Overtrading has to be one of the major dangers when trading contracts for difference. Over trading is easy to do especially for those traders who are not following a trading plan, and when things go wrong it is often hard to recover from. With the leverage available with CFDs, it is simple to over commit your funds and not realize that until something goes wrong.
'I did okay at the start, but I didnít really know what I was doing. For me, all too often Iíd get this kind of overriding, heart-racing moment where I thought things are going to turn around.'
I believe the above quote said it allÖ I don't think the problem is CFDs as a trading product. I believe the problem is people trading CFDs who don't know what they are doing, investing with their emotions and don't have any plan or risk management strategies in place.'
There are several factors at play here. One of them is a feeling that you need to be doing something all the time, otherwise you're not working at trading. The truth is that sometimes you are better off keeping your money out of the market and waiting for the right opportunity, rather than diving in to trade a less than optimal setup. Capital preservation should be your focus, and that will allow you to stay solvent for long enough to make money.
Assuming that you wait for the right trading opportunity, the next way that you may overtrade is by putting too much money into the trade. You must always consider the downside and entertain that it may happen, even without you making any mistakes. That is the nature of trading, as the market will always do what it wants to. Particularly if you're using contracts for difference, or another derivative leveraged product, you have to consider that your losses can be leveraged too, and operate strict stop losses to avoid disaster.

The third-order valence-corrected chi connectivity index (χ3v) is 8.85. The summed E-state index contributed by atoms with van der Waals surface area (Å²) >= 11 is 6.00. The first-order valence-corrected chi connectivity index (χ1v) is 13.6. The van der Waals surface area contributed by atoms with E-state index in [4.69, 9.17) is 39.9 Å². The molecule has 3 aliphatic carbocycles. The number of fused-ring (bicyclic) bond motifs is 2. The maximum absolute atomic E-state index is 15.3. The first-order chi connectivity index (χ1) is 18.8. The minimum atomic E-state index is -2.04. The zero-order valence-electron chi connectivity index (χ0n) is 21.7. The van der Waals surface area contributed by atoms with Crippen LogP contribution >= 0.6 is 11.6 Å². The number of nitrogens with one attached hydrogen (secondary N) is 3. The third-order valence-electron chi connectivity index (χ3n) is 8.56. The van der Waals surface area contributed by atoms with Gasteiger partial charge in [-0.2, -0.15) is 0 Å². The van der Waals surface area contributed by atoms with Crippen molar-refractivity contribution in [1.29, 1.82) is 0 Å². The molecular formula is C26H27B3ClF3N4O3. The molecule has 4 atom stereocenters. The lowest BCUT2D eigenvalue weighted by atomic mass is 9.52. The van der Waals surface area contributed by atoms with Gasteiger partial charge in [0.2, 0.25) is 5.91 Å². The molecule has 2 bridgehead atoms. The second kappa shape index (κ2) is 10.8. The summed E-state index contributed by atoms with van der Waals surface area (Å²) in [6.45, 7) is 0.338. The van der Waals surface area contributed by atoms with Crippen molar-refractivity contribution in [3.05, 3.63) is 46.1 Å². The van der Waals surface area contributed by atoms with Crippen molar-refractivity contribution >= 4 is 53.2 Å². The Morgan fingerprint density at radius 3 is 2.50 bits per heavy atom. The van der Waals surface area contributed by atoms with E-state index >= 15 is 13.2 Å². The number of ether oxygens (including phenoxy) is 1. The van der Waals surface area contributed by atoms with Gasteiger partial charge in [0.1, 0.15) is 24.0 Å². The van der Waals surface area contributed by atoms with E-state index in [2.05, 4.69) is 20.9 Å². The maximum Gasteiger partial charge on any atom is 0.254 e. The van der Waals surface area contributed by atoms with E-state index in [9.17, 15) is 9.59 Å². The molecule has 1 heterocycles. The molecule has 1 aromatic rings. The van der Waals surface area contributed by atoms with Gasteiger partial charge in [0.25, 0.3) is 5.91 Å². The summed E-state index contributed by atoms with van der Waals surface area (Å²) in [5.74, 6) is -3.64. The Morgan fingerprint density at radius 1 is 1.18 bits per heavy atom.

There are psychological reasons that you may be tempted to overtrade. If you have had a run of losses, and you are embarrassed to admit that, perhaps even to yourself, then you may be tempted to put too much into the next trade in an effort to make it back up. The opposite can also lead you into problems. When you're having a winning streak, it's very tempting to double up your stake to make even more, and that may be just when your luck runs out.
One answer to prevent overtrading is to have a trading plan and stick with it. This is easier to say than to do, but it is essential if you want to survive and prosper as a trader. Your trading plan will have detailed money management strategies which will forcibly limit the amount you risk on each trade, keeping it down to a level that will allow you to survive a row of successive losses.
With CFDs you can easily be tempted to keep on opening new positions for the simple reason that you've got free equity available. However, taking on too much leverage is a mistake. A general rule of thumb is that you do not risk losing more than 2% of your trading account on any one position. Some traders think even this is too much. You need to consider where your stop loss is to be placed before you enter the trade, and calculate backwards how much you should put into it. CFDs make it easy to be tempted by large rewards and to forget that there can be a downside, and this can be terminal to your trading career.
Overtrading, whether it is trading too often and losing lots of money covering the spreads between bid and ask prices, or just over committing your funds, is something that you can overcome but you have to take an active role in management of your own money. What many fail to understand is that remaining on the sidelines until a clear trading setup emerges is in itself a position and valid trading strategy.
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